A Buddhist meal prayer is front and center when customers visit the Birchwood Café in Minneapolis. "Innumerable measures bring us this food. We should know how it comes to us," reads the quotation above the counter.
But this second day featuring Birchwood’s latest menu — head chef Marshall Paulsen changes them eight times a year — doesn’t feel very Zen. Rolling out a menu that relies on local and seasonal sources — in this case on mushroom foragers who’ve been scouring the woods to supply Birchwood for the next six or seven weeks — comes with plenty of logistical anxiety.
The café employs one person whose full-time job is to coordinate all those suppliers and deliveries, for example. Paulsen long ago abandoned the idea to change his menu by the calendar. "We just made up our seasons based on the Minnesota weather," he says. "A date doesn’t tell me when a menu starts; the farmers tell me."
The prayer is soothing nonetheless. "It’s in our brains all the time. It reminds us of where to keep our minds," says Paulsen, 34, who’s worked at the Seward neighborhood restaurant going on eight years.
His introduction to the café was frenetic, too. He showed up for a stage for sous chef one day, only to be told the chef had been fired the night before. He volunteered to stay and make a soup, and just kept coming back until he got the top job.
The prayer is more than a slogan for Paulsen; its sentiment sits at the heart of his work. "Food is such a personal thing. You’re taking something someone made you and putting it in your body," he says. "Knowing who planted the seeds, knowing who received the food in the back of the restaurant … knowing that whole cycle is so important."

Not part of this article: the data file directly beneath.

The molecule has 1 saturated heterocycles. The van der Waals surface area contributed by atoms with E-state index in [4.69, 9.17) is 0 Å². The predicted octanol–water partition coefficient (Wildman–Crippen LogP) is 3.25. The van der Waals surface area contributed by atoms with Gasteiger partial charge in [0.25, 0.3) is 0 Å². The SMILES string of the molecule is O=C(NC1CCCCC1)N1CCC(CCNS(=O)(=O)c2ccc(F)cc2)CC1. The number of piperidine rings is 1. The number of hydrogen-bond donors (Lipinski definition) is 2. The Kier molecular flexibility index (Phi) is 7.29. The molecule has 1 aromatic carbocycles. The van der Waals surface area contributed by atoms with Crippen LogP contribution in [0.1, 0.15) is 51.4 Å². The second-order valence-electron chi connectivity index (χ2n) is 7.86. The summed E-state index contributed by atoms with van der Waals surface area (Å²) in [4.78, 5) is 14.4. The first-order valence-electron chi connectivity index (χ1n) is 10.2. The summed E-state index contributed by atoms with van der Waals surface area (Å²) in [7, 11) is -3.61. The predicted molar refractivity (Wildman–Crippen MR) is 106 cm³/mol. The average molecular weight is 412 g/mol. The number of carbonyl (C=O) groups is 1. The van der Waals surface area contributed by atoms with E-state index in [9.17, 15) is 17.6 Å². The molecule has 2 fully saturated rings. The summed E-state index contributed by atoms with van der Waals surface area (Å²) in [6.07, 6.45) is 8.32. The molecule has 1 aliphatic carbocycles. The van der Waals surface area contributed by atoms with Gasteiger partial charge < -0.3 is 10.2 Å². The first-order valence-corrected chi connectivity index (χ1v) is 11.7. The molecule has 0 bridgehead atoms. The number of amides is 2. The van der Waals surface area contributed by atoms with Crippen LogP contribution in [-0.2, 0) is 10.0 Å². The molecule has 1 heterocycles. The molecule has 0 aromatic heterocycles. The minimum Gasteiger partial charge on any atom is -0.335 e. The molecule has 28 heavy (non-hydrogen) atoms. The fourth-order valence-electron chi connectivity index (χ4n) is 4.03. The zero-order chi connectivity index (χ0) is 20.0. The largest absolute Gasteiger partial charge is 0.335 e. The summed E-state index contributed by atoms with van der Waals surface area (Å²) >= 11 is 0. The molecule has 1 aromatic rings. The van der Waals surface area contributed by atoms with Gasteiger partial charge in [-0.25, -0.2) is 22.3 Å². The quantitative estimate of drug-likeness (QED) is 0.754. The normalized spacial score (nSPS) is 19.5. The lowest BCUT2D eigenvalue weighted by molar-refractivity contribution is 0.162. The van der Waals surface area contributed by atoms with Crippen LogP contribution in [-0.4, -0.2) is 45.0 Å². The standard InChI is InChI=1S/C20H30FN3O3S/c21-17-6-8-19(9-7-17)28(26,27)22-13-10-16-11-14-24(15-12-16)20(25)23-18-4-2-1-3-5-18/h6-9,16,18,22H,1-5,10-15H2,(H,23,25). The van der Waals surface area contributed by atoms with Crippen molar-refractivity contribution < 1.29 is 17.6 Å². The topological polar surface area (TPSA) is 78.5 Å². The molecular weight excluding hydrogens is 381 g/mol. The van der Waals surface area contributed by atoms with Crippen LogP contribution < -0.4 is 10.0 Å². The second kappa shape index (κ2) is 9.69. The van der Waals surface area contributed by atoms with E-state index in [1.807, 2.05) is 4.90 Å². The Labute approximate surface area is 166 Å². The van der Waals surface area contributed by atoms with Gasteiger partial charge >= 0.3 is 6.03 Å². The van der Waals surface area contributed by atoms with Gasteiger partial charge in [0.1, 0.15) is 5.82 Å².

He spends time building his team in the kitchen, which begins with the interview process. He’ll ask prospects to give an example of a conflict and how they handled it. "We want to weed out the people who yell and throw pans," Paulsen says. Job descriptions include items such as "demonstrate respect for food, equipment and people," and "have fun and enjoy your work."
Why does he spend time on such "soft" skills? "It came from the realization that unhappy people make awful food," Paulsen says. "Some people might think that’s a waste of time, but if you want to look at it from a nuts and bolts perspective, good food comes from a cohesive unit. If you have conflict, if you have someone lone-wolfing it, pretty soon you turn out a sloppy dish. It affects the bottom line."
He’s also watchful of the restaurant’s bottom line, aiming to provide the best ingredients but still keep prices low so neighbors can come in regularly, not save up for a month to afford a night out. One tactic is to use every bit of food, which he admits explains how he came up with the halibut pizza he prepared for this interview.
"So Foodservice News is read by industry people, right?" he confirms before revealing his practical side. "It was driven by a desire," and he hesitates, "to clean out the freezer," he says with a laugh. "But a better way to say it is to use all the food."
Halibut featured heavily on a previous menu, and for each serving they’d always slice off a bit. "The stuff left is still 16 bucks a pound, so we roasted it and put it on a pizza and it was great," Paulsen says.
For him, feeding people healthy and delicious food, knowing where it comes from, and welcoming them back regularly is a satisfying formula. While he often meets line cooks who aspire to work at five-star restaurants, that’s not for him.
"It’s mind-boggling that someone would want to attain a position where they only want to cook for rich people. Why not cook for everybody?" That’s a belief even the Buddha would endorse.
1 ea pizza crust
1 Tbsp horseradish mustard oil (recipe below)
¼ cup halibut scraps, diced & sautéed
2 Tbsp fennel, small diced & lightly roasted
1 cup parsnips, coined & lightly roasted
2 Tbsp leeks, copped & lightly sautéed
¼ cup provolone, shredded
¼ cup chevre, crumbled
Sprinkle with course sea salt, drizzle with Locust Lane Verjus, grind toasted black peppercorns. Cook in convection oven on a pizza stone at 425 degrees for 7 minutes.
Horseradish Mustard Oil
½ cup horseradish, grated
2 Tbsp whole grain mustard
2 Tbsp Dijon mustard
1 cup sunflower oil
Puree everything in a blender. Taste for quality and seasoning; adjust as needed. Yields approximately ½ cup.